Multilateral bodies such as ILO and the UN indeed have established mechanisms to report on and follow the implementation of international conventions, Malmström underlined, adding that Europeans should take those into account “before re-inventing the wheel”.
“From a more pragmatic point of view, I think that the most fundamental issue is: what is actually working and what isn’t, and what tools do we need to address that?,” the Commissioner said.
Commission sources did not elaborate when asked by EURACTIV about the timetable for implementing changes to the TSD mecamism, although Brussels made no secret of its intention to conclude a trade deal with Mercosur by the end of the year.
More generally, the EU executive pointed to “the values of Europeans” that are already reflected in trade policy, including the respect for human rights, basic standards for the treatment of workers or care for the environment.
“Conditions included in our one-way preferential schemes for developing countries such as GSP help prevent violations of international standards,” it said, citing cases where the benefits of the scheme were withdrawn, as happened in the past for instance with Sri Lanka, Myanmar and Belarus.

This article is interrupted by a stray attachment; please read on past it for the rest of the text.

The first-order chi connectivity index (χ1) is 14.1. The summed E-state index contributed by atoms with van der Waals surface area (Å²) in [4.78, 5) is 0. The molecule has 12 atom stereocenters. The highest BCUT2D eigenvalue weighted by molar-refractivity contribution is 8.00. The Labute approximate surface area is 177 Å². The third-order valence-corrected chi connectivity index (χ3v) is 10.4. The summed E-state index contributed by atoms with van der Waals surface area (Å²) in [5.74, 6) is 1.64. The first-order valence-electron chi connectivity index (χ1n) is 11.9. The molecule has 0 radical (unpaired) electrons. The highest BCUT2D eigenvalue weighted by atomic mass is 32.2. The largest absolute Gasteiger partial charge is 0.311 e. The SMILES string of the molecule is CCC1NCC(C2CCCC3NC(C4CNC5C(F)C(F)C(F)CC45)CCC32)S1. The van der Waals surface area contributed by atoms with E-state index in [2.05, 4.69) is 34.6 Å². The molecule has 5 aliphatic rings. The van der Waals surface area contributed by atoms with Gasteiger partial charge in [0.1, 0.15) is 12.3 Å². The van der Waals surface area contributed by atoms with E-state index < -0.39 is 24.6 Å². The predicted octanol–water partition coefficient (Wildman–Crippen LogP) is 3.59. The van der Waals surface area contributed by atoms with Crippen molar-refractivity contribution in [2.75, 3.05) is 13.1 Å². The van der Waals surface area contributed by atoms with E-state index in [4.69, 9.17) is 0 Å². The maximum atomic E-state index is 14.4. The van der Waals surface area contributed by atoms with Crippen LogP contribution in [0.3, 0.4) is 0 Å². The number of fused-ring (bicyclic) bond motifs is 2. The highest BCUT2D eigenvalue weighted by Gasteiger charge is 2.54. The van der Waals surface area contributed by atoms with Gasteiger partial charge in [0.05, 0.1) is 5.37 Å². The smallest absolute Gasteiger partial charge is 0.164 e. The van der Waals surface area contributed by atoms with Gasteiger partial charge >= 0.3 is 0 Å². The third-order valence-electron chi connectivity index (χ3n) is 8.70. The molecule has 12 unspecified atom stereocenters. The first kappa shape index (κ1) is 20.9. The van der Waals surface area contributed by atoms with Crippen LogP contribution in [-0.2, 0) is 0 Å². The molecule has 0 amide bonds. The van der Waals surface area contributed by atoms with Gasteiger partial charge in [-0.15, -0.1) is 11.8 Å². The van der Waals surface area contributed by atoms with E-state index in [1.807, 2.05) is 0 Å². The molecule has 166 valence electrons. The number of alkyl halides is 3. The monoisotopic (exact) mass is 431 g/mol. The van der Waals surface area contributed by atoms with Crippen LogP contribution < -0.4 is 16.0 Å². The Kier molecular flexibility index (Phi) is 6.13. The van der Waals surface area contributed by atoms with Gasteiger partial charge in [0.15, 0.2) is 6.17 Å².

“Environmental conditionality is part of our GSP+ scheme,” the Commission source explained, saying those are part of the EU’s “modern trade agreements that include legal guarantees” on the environment.
“Their Trade and Sustainable Development Chapters have a dedicated mechanism that follows a normal model of government consultations, a panel of independent experts, and publication of binding report with recommendations. The system enables also interaction at all stages with experts e.g. in ILO and with the dedicated civil society groups.
“The provisions under the TSD chapter of the EU Trade agreements are fully enforceable,” the Commission source said.
While debate continues on changes to the TSD, French President Macron raised the pressure on the Commission to sanction dumping and unfair trade practices more “swiftly and emphatically” than in the past.
“We will have the opportunity in the coming weeks to have a broad discussion” on trade policy, Macron said.